6 Steps You Can Take to Make It Through a Financial Crisis


Many military families rely on a spouse's income, or a service member's second job, to make ends meet. With the current situation, many people have lost hours or been laid off entirely, while plenty of others can see that their job is not secure. It's a challenging time!

Whether your income has already been cut, or you think it will happen in the future, here are six steps you can take to make it through this tough situation.

1. Check on Unemployment

Depending on your status and the state you live in, you may be eligible for unemployment benefits. Many state unemployment offices are swamped right now, so you may need to be patient to apply. Of course, you should do so online. The amount of the unemployment payment will vary depending on your usual income and your state law, and there's a limit on how long you can receive benefits.

2. Slash Your Expenses

This seems obvious, but sometimes you really have to look to see opportunities to cut costs. Call your cable company, look over your insurance bill, and see if your cellphone carrier is offering any promotions. Walk around the house and unplug anything that doesn't need to be used right now. (Putting my television and cable box on a power strip has saved me about $20 a month!) Plan your meals to avoid waste and include low-cost recipes. If you have more than one car, drive the one that gets the best gas mileage.

If your job loss is anticipated to be long term, consider taking your kids out of child care. If they are older, curtail activities that cost money. Cut back on subscriptions such as the gym, subscription boxes, TV and music services.

3. Talk to Your Creditors

As soon as you know there is a problem, reach out to your landlord, utility companies and creditors. Many are offering special programs right now. Find out the terms and provisions if they are offering delayed payments, loan extensions or waived interest: Will interest continue to accrue? Will this show as a late payment on your credit report? Are there any specific terms you need to meet? Will there be a balloon payment due?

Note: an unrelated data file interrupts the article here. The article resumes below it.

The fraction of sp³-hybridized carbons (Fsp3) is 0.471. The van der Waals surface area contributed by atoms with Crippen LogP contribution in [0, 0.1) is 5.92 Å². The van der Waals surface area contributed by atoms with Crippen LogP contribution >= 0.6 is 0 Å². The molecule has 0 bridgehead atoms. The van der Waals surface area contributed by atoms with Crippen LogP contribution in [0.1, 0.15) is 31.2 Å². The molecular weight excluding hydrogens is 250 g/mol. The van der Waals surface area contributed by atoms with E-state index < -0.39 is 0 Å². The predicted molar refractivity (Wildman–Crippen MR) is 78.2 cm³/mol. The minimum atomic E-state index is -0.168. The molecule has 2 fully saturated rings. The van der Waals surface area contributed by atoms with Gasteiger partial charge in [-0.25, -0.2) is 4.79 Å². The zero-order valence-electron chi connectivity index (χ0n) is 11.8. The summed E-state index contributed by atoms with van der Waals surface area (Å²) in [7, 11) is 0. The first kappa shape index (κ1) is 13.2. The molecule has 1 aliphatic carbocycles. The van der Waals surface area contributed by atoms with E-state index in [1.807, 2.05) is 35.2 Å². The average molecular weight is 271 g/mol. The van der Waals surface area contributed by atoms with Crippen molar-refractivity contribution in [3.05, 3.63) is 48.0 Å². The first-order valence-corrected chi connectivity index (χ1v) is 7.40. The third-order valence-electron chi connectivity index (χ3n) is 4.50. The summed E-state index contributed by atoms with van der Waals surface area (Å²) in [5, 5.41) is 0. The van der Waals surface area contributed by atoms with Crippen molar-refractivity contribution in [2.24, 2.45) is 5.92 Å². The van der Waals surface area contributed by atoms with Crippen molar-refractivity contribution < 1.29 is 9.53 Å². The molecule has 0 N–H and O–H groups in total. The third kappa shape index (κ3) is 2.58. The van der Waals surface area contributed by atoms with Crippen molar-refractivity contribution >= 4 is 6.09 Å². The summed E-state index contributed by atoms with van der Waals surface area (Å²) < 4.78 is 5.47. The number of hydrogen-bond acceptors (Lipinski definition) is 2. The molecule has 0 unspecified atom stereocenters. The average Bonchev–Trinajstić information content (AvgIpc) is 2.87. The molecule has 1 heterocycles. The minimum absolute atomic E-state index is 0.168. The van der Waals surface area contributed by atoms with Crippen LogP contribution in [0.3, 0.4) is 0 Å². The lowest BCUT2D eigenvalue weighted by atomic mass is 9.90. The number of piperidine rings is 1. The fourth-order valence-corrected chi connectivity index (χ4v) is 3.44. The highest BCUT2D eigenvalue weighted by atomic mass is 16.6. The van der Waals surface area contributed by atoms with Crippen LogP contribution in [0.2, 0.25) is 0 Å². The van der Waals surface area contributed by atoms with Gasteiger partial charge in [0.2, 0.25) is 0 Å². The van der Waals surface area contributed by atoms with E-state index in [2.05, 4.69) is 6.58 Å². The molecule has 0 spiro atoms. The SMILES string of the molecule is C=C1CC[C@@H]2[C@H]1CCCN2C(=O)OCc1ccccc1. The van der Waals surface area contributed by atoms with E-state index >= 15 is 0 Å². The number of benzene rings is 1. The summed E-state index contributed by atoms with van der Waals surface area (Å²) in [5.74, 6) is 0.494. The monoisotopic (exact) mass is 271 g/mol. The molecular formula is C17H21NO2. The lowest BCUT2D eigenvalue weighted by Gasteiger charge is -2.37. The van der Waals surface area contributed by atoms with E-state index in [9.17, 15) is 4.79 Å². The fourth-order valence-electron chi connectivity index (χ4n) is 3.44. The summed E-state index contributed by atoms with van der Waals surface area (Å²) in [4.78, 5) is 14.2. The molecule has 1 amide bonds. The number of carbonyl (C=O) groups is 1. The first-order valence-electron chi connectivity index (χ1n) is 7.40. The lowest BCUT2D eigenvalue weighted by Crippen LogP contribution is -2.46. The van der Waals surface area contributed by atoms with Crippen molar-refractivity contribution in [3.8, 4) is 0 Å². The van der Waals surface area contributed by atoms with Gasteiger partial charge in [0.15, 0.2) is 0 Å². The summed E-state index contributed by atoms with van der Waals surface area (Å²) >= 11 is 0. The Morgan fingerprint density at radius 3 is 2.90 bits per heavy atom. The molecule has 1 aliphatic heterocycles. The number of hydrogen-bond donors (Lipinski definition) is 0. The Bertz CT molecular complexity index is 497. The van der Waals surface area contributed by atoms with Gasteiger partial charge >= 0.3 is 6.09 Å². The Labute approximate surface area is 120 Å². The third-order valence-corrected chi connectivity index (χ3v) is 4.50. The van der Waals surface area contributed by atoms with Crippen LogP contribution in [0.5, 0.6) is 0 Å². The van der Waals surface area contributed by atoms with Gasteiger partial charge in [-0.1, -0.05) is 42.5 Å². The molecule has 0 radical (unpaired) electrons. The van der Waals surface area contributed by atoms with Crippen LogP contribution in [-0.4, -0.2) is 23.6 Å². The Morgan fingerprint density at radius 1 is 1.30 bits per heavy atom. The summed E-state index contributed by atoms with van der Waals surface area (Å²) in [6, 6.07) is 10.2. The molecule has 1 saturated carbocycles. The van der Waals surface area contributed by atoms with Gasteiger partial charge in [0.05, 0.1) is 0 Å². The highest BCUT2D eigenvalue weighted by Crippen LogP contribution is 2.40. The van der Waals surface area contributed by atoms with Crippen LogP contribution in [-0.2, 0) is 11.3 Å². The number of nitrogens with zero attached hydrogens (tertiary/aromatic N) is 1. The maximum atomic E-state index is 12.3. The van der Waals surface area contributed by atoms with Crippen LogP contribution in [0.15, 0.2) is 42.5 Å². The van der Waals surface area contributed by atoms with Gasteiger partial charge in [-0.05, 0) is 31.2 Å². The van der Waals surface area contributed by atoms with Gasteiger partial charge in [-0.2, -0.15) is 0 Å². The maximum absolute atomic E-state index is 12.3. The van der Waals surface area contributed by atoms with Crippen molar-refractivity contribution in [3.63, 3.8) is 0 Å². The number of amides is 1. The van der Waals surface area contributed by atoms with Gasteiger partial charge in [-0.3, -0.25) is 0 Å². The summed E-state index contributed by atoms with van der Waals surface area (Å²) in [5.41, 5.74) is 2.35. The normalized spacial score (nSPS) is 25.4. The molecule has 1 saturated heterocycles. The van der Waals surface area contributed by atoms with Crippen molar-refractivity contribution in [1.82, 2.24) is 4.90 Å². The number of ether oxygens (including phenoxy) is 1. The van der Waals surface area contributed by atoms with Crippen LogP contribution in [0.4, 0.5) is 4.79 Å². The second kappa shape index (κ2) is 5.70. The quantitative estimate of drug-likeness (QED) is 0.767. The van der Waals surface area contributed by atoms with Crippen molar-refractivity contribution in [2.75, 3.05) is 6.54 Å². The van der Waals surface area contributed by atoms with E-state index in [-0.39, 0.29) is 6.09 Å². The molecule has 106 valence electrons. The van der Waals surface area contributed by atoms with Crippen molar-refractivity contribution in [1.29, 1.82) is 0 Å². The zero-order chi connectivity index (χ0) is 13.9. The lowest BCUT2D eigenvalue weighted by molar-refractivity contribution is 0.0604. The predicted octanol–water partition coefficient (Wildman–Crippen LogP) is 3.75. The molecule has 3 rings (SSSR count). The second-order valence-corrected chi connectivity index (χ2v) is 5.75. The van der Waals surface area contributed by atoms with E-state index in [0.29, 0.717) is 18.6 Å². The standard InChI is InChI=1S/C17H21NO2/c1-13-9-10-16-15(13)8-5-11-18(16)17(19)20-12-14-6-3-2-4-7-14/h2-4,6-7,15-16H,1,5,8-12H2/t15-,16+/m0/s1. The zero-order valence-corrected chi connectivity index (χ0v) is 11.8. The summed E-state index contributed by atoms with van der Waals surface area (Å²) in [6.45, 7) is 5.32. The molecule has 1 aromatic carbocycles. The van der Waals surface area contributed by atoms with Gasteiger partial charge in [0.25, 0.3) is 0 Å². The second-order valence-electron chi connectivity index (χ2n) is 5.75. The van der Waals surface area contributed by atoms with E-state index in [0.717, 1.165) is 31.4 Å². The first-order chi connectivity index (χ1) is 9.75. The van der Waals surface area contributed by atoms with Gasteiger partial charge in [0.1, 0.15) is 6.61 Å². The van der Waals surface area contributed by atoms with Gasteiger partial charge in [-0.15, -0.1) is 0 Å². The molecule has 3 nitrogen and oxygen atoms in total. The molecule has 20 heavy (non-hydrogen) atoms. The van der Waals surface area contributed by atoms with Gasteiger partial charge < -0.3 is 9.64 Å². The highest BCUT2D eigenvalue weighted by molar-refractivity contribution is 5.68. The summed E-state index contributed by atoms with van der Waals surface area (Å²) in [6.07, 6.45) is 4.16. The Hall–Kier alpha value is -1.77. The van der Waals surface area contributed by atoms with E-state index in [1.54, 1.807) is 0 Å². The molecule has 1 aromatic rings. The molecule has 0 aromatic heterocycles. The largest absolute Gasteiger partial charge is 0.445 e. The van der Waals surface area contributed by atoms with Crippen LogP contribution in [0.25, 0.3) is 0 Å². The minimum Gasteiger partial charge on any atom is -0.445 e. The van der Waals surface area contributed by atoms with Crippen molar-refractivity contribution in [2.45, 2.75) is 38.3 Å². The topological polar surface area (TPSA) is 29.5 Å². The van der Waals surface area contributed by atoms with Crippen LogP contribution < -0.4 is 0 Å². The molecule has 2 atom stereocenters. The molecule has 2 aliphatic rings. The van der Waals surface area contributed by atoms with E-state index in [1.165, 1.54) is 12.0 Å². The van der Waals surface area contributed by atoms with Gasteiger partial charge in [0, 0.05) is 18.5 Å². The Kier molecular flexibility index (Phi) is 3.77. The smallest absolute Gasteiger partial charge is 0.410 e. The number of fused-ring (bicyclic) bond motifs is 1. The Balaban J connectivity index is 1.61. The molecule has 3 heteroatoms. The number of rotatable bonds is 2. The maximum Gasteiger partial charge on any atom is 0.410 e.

4. Prioritize Your Bills

Obviously, the ideal is to pay everything at the bare minimum. But if that isn't possible, focus on shelter, food and transportation.

5. Look for Creative Ways to Bring in Income

You may not be able to pick up another job that will completely replace your previous income, but there are always options to make a few dollars. If you feel comfortable going out, certain types of businesses are booming right now, such as grocery stores. Many restaurants are hiring delivery people, and companies like Instacart and Shipt are swamped. If you'd rather stay home, programs like online surveys and watching videos will help you earn a few dollars. This might be a great time to clear out your closets and bookcases and sell your unwanted clothes, media and electronics to online resellers.

6. Use Your Local Resources

Take advantage of the resources available on your military base and in the local community. Many school systems are offering free meals to all children. My local district is letting all kids pick up three meals in one package, five days a week. See if any food programs are still operating. In a pinch, utilize your branch's relief society for short-term assistance.

Long term, make it a goal to fit your necessary monthly spending into just one income. For military families, that's usually the active-duty member's paycheck, because second jobs and spousal employment can come and go as the family moves or situations change. In the meantime, making these changes can help get you through the sting of a loss of income. Be safe, y'all!

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